For the first 15 meals, I was right on schedule. I even cooked a Thanksgiving turkey! (Verdict: A very involved and gross process; would probably not do again.)
And then, life changed. On somewhat of a whim, I applied for and — after several rounds of interviews — landed a new job that required moving from Atlanta to St. Petersburg, Florida (more on that here). Between weeks of packing up our Atlanta house, spending more than a month in a hotel room with a tiny kitchenette, and eventually moving into our St. Pete house, the 30 meals project was thrown way off track.
If I’d known that I would leave my job and move to a new state before turning 30, I never would have committed to a year-long cooking project. But alas. Once we moved into our new place, I finally restarted the project, far behind schedule.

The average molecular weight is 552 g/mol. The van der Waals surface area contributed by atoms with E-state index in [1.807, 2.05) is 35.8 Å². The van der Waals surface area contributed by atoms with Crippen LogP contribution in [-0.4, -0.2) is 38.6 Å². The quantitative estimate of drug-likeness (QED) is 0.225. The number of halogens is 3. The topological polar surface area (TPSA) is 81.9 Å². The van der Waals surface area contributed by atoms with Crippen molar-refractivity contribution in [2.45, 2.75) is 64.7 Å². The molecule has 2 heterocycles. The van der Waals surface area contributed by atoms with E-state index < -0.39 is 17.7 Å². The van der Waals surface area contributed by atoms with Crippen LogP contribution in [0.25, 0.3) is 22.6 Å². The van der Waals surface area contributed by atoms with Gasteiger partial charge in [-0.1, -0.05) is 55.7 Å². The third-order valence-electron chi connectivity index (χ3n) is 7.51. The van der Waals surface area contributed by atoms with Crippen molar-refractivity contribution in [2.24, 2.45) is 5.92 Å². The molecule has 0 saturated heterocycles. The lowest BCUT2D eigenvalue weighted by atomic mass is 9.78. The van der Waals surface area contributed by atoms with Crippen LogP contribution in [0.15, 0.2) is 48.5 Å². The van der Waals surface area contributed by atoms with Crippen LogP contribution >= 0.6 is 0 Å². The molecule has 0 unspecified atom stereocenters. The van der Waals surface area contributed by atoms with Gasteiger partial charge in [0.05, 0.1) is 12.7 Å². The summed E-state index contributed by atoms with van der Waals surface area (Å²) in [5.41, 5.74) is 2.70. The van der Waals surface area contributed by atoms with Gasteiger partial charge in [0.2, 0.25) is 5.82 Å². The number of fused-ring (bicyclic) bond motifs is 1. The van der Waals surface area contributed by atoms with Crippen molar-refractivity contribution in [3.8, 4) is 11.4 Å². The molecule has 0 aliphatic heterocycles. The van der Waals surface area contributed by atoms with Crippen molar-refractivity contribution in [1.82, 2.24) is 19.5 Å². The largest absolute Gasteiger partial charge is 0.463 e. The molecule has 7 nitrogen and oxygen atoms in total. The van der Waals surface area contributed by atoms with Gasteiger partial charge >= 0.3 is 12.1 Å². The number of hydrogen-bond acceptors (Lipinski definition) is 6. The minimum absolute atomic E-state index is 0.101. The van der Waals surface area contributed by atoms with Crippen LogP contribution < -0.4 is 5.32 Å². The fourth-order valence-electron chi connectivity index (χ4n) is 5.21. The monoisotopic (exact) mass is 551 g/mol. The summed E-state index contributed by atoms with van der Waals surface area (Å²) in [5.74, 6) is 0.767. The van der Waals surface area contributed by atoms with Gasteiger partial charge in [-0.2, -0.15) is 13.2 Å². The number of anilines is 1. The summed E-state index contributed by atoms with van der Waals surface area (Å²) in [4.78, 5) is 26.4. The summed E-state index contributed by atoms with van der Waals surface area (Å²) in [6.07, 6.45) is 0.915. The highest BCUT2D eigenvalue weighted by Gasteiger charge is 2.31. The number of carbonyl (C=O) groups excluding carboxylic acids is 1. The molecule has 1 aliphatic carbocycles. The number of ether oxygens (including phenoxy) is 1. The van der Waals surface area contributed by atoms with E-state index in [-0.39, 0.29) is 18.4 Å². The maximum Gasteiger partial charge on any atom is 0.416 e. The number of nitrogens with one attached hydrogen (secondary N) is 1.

Giving up only feels good in the short term.
Here’s a not-so-big secret: I threatened to quit the project many times, especially once I was faced with cramming in a bunch of meals at the end. I was becoming more confident in the kitchen, but didn’t enjoy the process of cooking more as a result.
There were many moments of weakness. I didn’t see the downside of quitting. Who would care if I didn’t complete the project? I had bigger things to deal with, like getting settled in our new house, acquainted with my new job, and discovering our new city. Why fill my time with a pointless self-imposed challenge?